The Officers
The Officers, 1st Bn The Queen's Royal Surrey Regiment, Stanley Fort, Hong Kong 1962
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When the operation was called off, everyone made their way across country to the Collecting Point, ready to return to base. The Commanding Officer, A Company Commander and their signaller, L/Cpl Larthe de Langladure carrying his A41 set on his back, plunged down a hillside and passing through thick jungle and waterfalls at the foot of the hill arrived on a piece of terraced land occupied by three tethered water buffalo. The animals were so startled they ripped themselves free and charged at the party. The two officers made their escape, but the poor signaller, carrying his heavy load received a full charge, but on his A41 set, which acted as a buffer. Meanwhile C Company remained on the island carrying out training, and guard duties. Lieut P Gray took the Support Platoon up to the Frontier in July to man Observation Posts, but it was rather boring as nothing happened; an interesting experience nevertheless. In May an Honour Guard was provided for The United Nations Headquarters in Korea and Lieut D Hutt, Sgt Anderson and thirteen men joined men of the United States 8th Army to form the Guard. They returned to the Battalion in July with a reputation for smartness and not noticeably Americanized. Also in July RSM P Collman, MBE., handed over to RSM P Floyd, who had been serving with The Queen's Own Buffs. Mr Collman returned to the UK for commissioning on posting to the Federal Army in Aden. The Glorious First of June was celebrated in the Sergeants' Mess with a cocktail party and the members and their guests overflowed out on the lawn. Some dancing got under way, the 'Twist' being a favourite at that time and even got some of those propping up the bar out on to the floor!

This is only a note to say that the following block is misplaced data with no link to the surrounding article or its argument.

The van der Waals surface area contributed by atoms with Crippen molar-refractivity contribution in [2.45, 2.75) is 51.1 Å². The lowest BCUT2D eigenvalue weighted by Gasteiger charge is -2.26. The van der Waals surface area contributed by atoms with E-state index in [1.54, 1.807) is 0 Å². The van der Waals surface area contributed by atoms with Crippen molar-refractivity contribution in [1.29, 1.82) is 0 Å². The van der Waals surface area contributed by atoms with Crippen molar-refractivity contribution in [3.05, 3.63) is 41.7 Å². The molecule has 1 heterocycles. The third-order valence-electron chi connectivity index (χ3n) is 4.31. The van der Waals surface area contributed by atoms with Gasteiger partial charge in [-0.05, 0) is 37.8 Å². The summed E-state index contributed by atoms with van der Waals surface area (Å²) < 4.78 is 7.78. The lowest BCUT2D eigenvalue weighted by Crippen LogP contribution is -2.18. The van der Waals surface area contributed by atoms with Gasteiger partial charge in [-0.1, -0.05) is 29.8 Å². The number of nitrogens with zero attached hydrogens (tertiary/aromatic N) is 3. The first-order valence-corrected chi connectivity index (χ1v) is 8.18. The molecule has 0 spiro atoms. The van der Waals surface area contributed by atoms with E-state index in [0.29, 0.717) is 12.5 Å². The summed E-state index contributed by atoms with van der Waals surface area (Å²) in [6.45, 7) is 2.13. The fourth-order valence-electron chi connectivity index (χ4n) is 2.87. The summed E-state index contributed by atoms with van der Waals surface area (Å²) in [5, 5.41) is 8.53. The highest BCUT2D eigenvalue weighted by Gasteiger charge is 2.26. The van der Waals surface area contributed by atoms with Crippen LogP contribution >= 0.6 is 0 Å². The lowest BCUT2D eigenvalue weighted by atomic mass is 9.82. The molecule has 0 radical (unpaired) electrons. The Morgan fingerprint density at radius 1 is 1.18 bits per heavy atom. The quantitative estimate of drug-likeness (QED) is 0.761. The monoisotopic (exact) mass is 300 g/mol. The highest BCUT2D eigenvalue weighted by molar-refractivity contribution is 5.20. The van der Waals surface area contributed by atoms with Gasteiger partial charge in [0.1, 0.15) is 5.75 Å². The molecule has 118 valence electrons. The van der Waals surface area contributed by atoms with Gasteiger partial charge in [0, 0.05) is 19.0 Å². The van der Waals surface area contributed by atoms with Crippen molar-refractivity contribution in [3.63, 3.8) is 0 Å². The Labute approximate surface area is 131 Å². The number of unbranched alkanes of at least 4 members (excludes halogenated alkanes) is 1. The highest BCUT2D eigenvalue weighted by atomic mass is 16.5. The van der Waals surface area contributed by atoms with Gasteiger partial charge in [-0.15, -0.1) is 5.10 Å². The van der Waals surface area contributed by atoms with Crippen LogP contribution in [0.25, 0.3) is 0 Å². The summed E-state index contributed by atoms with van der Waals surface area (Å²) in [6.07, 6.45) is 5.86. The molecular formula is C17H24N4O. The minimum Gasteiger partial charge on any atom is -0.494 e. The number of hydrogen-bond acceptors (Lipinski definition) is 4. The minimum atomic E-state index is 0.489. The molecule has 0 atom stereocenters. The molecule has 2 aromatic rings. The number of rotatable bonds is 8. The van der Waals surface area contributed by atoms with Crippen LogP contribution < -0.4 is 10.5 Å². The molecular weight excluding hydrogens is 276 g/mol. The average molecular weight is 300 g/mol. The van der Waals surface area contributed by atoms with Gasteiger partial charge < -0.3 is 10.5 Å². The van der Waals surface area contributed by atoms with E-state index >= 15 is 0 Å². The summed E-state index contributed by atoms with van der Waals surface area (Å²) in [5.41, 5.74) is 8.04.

Quarters, Stanley Fort
Quarters, Stanley Fort
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On 1st September 1962 typhoon Wanda struck the island. It was nature in the raw. The men and their families suffered no injuries. There was structural damage in the barracks and many trees were blown down. It was the worst storm the Island had experienced for some years. Directly it had passed the Battalion deployed men to help the civilian population. There was some loss of life and much damage to property and to ships in the harbour. The Battalion wives produced clothing for distribution in Stanley village. There was an immediate response from the Battalion to the Governor's plea for his relief fund. C/Sgt Riley remembers Captain Jimmy Kemp the Quartermaster asking him when he had last seen the company dustbins and his reply "Heading out to the China Seas, Sir".

Honour Guard, Korea
Honour Guard, Korea, Lt D Hutt
and Sgt J Anderson